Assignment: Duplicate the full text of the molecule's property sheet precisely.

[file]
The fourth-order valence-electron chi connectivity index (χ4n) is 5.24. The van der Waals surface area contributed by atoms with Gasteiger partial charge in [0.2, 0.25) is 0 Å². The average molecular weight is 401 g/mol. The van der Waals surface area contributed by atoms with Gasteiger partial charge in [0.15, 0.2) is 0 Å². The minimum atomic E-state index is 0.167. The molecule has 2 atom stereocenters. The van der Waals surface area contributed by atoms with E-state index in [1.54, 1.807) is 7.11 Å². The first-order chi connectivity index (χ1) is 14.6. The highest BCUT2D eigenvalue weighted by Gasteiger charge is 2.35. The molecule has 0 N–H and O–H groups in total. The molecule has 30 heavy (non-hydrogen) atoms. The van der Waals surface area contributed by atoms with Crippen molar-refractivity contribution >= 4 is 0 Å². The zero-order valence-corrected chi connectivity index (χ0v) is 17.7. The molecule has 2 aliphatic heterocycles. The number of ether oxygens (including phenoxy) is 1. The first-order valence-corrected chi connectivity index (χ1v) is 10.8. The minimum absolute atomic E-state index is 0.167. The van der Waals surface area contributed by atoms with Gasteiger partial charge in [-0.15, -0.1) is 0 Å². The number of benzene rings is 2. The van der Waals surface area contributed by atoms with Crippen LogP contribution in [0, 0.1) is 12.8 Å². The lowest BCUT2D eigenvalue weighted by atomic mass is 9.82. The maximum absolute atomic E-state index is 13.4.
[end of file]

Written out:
The fourth-order valence-electron chi connectivity index (χ4n) is 5.24. The van der Waals surface area contributed by atoms with Gasteiger partial charge in [0.2, 0.25) is 0 Å². The average molecular weight is 401 g/mol. The van der Waals surface area contributed by atoms with Gasteiger partial charge in [0.15, 0.2) is 0 Å². The minimum atomic E-state index is 0.167. The molecule has 2 atom stereocenters. The van der Waals surface area contributed by atoms with E-state index in [1.54, 1.807) is 7.11 Å². The first-order chi connectivity index (χ1) is 14.6. The highest BCUT2D eigenvalue weighted by Gasteiger charge is 2.35. The molecule has 0 N–H and O–H groups in total. The molecule has 30 heavy (non-hydrogen) atoms. The van der Waals surface area contributed by atoms with Crippen molar-refractivity contribution >= 4 is 0 Å². The zero-order valence-corrected chi connectivity index (χ0v) is 17.7. The molecule has 2 aliphatic heterocycles. The number of ether oxygens (including phenoxy) is 1. The first-order valence-corrected chi connectivity index (χ1v) is 10.8. The minimum absolute atomic E-state index is 0.167. The van der Waals surface area contributed by atoms with Gasteiger partial charge in [-0.15, -0.1) is 0 Å². The number of benzene rings is 2. The van der Waals surface area contributed by atoms with Crippen LogP contribution in [0, 0.1) is 12.8 Å². The lowest BCUT2D eigenvalue weighted by atomic mass is 9.82. The maximum absolute atomic E-state index is 13.4.